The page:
At best, it is a visual distraction, and that assumes you do not interact with it *in any way* while we are face to face. But you know how rude and/or distracting it is when the person you are talking to is continually checking their cel phone? Glass has the potential to be significantly worse.

“I swear, if you take another glance up and to the right while we’re talking, I’m outta here.”


Firstly, this device only looks good to geeks or people who really, really want to spot the next thing (probably were slow on picking the iPhone).
Secondly, this article doesn’t really say anything other than high prices prohibit mainstream sales. So what? That doesn’t mean the product is any good.

I’m still waiting to hear why mainstream will want this device and why mainstream will put up with people wearing a camera pointed at them is acceptable.


Appreciate your opinion and whatnot, but:

“Why? I think it looks good in the same way a merino wool Zegna sweater looks good.”

How very wrong you are. Admittedly, my two cents. Fortunately, it isn’t inconspicuous yet, so it will easy to avoid the Glassholes.


Glass looks like a very intrusive technology. It’ one thing for someone to read/use their device (akin to a book). It’s quite another matter for someone to be continuously pointing their device at you.

Am hardly a technophobe, but I will be completely ignoring anyone who attempts any kind of social interaction with me while wearing any invasive tech such as glass.


Google would have had me clamoring for one of these if it didn’t come with a camera. Cameras aimed at my eyes (if I look at a glass-wearer) are intrusive, invasive and rude.

Who the hell thought a camera was a brilliant idea for users? There are a billion things Glas could do without a camera and make the product 100x less intrusive.

I’m sorry – I will be avoiding Glass users unless Google decides the camera is not needed and removes it.

I’m waiting for it to be banned in more places than Las Vegas casinos and strip joints. I don’t imagine corporate offices will like it either.


@Basit, your takeaway (and I am sure, many others) is 100% valid. That’s the point of the quote that I chose, and equally, the hard reality of fashion. For every fashionista, who thinks outfit X looks brilliant, there are ten others, who think it looks ridiculous.

That stated, I have talked to a broad cross-section of people, both within tech, and outside of it, inside of silicon valley bubble and outside of it, and far more find it cool and compelling than don’t…at the right price.

FWIW, I had one of those early transportable phones in the mid-80s, and while in retrospect they look ridiculous today, then they were pretty darn cool. Every product can only be judged in the context of its time…just like fashion.

Eric Dykstra

Get out your pocket protector. Yes you look that cool wearing Google glasses


I only ask one thing

what is going to happen to your right eye in the not so distant future?

kind regards, nobody


Repeat after me:

This is not useful for a normal person. This is not useful for a normal person. This is not useful for a normal person. This is not useful for a normal person.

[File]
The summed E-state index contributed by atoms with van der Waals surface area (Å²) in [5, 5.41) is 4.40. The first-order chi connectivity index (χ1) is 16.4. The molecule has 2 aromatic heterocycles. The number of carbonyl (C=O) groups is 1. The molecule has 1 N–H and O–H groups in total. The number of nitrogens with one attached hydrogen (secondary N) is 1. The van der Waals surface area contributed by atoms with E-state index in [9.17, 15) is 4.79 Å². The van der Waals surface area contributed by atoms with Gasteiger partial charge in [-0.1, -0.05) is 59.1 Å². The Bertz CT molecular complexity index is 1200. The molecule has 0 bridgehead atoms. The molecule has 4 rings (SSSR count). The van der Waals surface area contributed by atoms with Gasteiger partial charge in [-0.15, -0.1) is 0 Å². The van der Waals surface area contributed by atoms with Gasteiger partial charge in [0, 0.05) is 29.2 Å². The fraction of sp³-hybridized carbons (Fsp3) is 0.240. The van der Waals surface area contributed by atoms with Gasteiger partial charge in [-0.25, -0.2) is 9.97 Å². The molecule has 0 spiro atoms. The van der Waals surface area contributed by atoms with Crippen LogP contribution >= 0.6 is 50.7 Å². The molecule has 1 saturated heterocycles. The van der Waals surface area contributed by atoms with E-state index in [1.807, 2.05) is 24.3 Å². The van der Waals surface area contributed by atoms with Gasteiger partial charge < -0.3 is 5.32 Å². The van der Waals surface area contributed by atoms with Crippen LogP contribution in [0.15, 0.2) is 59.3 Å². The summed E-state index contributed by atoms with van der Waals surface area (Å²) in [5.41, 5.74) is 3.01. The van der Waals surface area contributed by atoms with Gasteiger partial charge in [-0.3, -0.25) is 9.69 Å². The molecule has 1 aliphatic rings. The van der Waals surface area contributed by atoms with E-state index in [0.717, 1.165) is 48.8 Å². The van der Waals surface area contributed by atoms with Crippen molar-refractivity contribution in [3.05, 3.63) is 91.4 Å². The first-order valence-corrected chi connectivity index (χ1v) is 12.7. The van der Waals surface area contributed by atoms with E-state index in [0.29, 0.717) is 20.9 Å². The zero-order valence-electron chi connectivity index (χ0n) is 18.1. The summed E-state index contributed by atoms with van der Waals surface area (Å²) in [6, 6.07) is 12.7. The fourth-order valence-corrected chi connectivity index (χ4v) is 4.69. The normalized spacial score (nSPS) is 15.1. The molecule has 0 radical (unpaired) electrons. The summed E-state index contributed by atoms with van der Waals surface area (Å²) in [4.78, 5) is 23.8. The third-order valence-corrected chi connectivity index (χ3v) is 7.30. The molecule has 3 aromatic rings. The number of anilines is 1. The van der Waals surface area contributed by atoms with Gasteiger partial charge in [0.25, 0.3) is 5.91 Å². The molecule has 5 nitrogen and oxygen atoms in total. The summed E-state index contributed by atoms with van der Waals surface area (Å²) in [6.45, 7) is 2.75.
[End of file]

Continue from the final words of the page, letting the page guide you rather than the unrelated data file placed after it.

Thank you.

And by the way; you’re a fine looking, handsome chap, but in the picture you’ve managed to make yourself look like a dork.

Most people don’t want to do that.

Dennis Wingo

Yea just like Dean Kaman solved the human transportation problem with Ginger….

Basit Mustafa

Mark, I think you make an important point (GOOG has solved some key tech problems), but I disagree that the technology is “there”.

1) It is *NOT* invisible. It’s far, far from it. Yet. If I truly could not tell if your glasses has GG integrated or not, then it is invisible. Anyone who has seen any pair of glasses will wonder why your glasses are weird looking. That’s a good segue to #2…

2) You’re one of the few people who think Google Glass isn’t obnoxiously ugly (ok, fine, maybe not when “people” is tech-industry pundits, but, when you consider people to be “people on earth, many of whom actually aren’t techie geeks”). Please don’t offend Ermenegildo by saying an early prototype tech geek device somehow looks good in the same way. Beauty’s in the eye of the beholder, sure, but these are about as fashionable as a Bluetooth headset.

3) Google has MANY technical issues ahead of them to make them invisible. Google Glass is a GREAT first step to a real, awesome technology. It’s a bit like bag phones in the 80s (but not totally, because people weren’t trying to pawn off the bag phone as a “fashion accessory”), a few, ardent folks who (thought they) needed it carried them (most probably just left them in their cars), and it gave rise to a huge mobile movement. I think this is where GG’s value really lies.

I hope GG begins a lineage of products that are truly invisible and unobtrusive. Google Glass is, unfortunately both not at all invisible and incredibly (aesthetically and interface-wise) obtrusive. But, it’s a major innovation towards something mainstream. But, no, I think your eyes *ARE* lying to you, it is NOT invisible! And, no, it DOESN’T look good (at all, but that’s just an opinion…).